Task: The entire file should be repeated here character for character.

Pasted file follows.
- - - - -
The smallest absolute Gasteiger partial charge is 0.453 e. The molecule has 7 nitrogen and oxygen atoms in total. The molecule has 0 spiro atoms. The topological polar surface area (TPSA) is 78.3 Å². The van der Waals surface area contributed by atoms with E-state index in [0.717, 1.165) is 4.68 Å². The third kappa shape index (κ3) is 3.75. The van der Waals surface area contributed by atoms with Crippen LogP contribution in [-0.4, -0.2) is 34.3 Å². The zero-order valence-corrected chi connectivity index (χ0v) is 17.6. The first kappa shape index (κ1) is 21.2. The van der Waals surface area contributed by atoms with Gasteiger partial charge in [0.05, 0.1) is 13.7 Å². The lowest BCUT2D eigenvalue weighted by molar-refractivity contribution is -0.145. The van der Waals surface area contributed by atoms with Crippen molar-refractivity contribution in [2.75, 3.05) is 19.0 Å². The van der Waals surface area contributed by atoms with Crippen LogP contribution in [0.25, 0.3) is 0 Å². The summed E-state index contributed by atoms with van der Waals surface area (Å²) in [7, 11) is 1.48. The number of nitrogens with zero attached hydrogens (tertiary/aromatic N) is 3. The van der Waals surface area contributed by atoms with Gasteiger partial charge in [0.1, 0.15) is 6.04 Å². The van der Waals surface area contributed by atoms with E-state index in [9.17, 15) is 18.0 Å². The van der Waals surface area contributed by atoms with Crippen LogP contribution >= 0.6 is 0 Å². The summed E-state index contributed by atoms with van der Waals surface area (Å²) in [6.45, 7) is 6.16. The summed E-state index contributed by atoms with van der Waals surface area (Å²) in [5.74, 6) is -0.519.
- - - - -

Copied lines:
The smallest absolute Gasteiger partial charge is 0.453 e. The molecule has 7 nitrogen and oxygen atoms in total. The molecule has 0 spiro atoms. The topological polar surface area (TPSA) is 78.3 Å². The van der Waals surface area contributed by atoms with E-state index in [0.717, 1.165) is 4.68 Å². The third kappa shape index (κ3) is 3.75. The van der Waals surface area contributed by atoms with Crippen LogP contribution in [-0.4, -0.2) is 34.3 Å². The zero-order valence-corrected chi connectivity index (χ0v) is 17.6. The first kappa shape index (κ1) is 21.2. The van der Waals surface area contributed by atoms with Gasteiger partial charge in [0.05, 0.1) is 13.7 Å². The lowest BCUT2D eigenvalue weighted by molar-refractivity contribution is -0.145. The van der Waals surface area contributed by atoms with Crippen molar-refractivity contribution in [2.75, 3.05) is 19.0 Å². The van der Waals surface area contributed by atoms with Crippen LogP contribution in [0.25, 0.3) is 0 Å². The summed E-state index contributed by atoms with van der Waals surface area (Å²) in [7, 11) is 1.48. The number of nitrogens with zero attached hydrogens (tertiary/aromatic N) is 3. The van der Waals surface area contributed by atoms with Gasteiger partial charge in [0.1, 0.15) is 6.04 Å². The van der Waals surface area contributed by atoms with E-state index in [9.17, 15) is 18.0 Å². The van der Waals surface area contributed by atoms with Crippen LogP contribution >= 0.6 is 0 Å². The summed E-state index contributed by atoms with van der Waals surface area (Å²) in [6.45, 7) is 6.16. The summed E-state index contributed by atoms with van der Waals surface area (Å²) in [5.74, 6) is -0.519.